The next one happened this evening. I didn't have any problems going to Jonesboro, but the trouble was on the way home. For some reason, there always seems to be a wreck around the I-40/I-30 interchange. Tonight was no difference. I had to speed up to 70 to get into the lane I needed, as a car was letting me in, even though they were speeding. Probably 20 seconds later, everyone was slamming on their breaks, including me. I wasn't slamming hard enough and swerved into the far left lane, narrowly missing the car in front of my by mere inches. That would have probably been at 50+ mph as well and been a multiple car pile up.

Those stories said, I am very thankful to have avoided both accidents and firmly believe I was not alone in the car.

Lifelong Learning

Sometimes I wish that "student" could truly be a profession. I sometimes wish that I could be paid to go to school. Of course, what would be the purpose of that education then?

When I started High School, I wanted to be an author. I wanted to write children's books. Then I discovered journalism. By my junior year, I was writing for my school newspaper. When I graduated, I chose a school based on my desired major: journalism. I even received a journalism scholarship my first year there.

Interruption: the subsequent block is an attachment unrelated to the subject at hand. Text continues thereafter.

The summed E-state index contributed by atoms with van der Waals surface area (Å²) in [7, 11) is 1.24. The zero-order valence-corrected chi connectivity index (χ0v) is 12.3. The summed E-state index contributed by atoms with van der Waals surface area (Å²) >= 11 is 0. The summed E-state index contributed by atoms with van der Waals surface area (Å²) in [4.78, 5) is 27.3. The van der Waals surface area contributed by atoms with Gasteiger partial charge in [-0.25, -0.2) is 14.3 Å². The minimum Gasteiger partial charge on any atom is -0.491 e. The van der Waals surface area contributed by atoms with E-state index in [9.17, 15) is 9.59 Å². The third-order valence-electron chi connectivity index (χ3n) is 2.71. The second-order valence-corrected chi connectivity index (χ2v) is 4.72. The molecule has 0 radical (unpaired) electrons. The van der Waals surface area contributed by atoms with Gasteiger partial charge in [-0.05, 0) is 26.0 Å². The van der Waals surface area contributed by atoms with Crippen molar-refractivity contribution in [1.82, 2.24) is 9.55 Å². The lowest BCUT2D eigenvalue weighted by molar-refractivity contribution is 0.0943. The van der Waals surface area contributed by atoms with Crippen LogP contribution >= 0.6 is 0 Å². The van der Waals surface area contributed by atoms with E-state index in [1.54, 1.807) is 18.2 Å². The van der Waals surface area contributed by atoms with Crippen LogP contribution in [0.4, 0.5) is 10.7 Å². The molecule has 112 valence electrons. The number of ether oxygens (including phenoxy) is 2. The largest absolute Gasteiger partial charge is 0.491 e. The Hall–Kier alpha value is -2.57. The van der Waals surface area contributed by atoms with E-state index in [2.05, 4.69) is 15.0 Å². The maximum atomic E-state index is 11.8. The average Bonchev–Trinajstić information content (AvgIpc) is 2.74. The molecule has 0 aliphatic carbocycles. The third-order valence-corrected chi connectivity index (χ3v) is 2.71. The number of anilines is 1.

It had its ups and downs. I loved (and still do) writing. I started out as hard news and wrote a variety of articles including features, opinions and even sports on occasion. I interned at the Army News Service in Washington, D.C. at the end of my junior year. By that point, I was losing confidence in my own abilities. Is it just a thing that writers have where they hate their own work even when others say it is great? I definitely wasn't sure I wanted to follow through with journalism. But what choice did I have? I was almost through with college. If I switched my major then, I would be there for another year or two without scholarships to help me make it through.

I stuck with Journalism, knowing that the communication background could come in handy even in another field. More and more, I wanted to make a difference. I thought maybe I could do in depth stories with the homeless and try to bring light to their stories. But I didn't even know how to get started. My senior year of college, I found a way to make a difference.

My professor and newspaper adviser forwarded the class an email advertising a communications internship at an organization I had learned about a few years prior. It was an organization that, although I didn't know a lot about, I knew enough that I supported their mission. I even hoped I might be able to work there one day. Little did I know that two days after I graduated, I would begin a communications internship at Heifer International.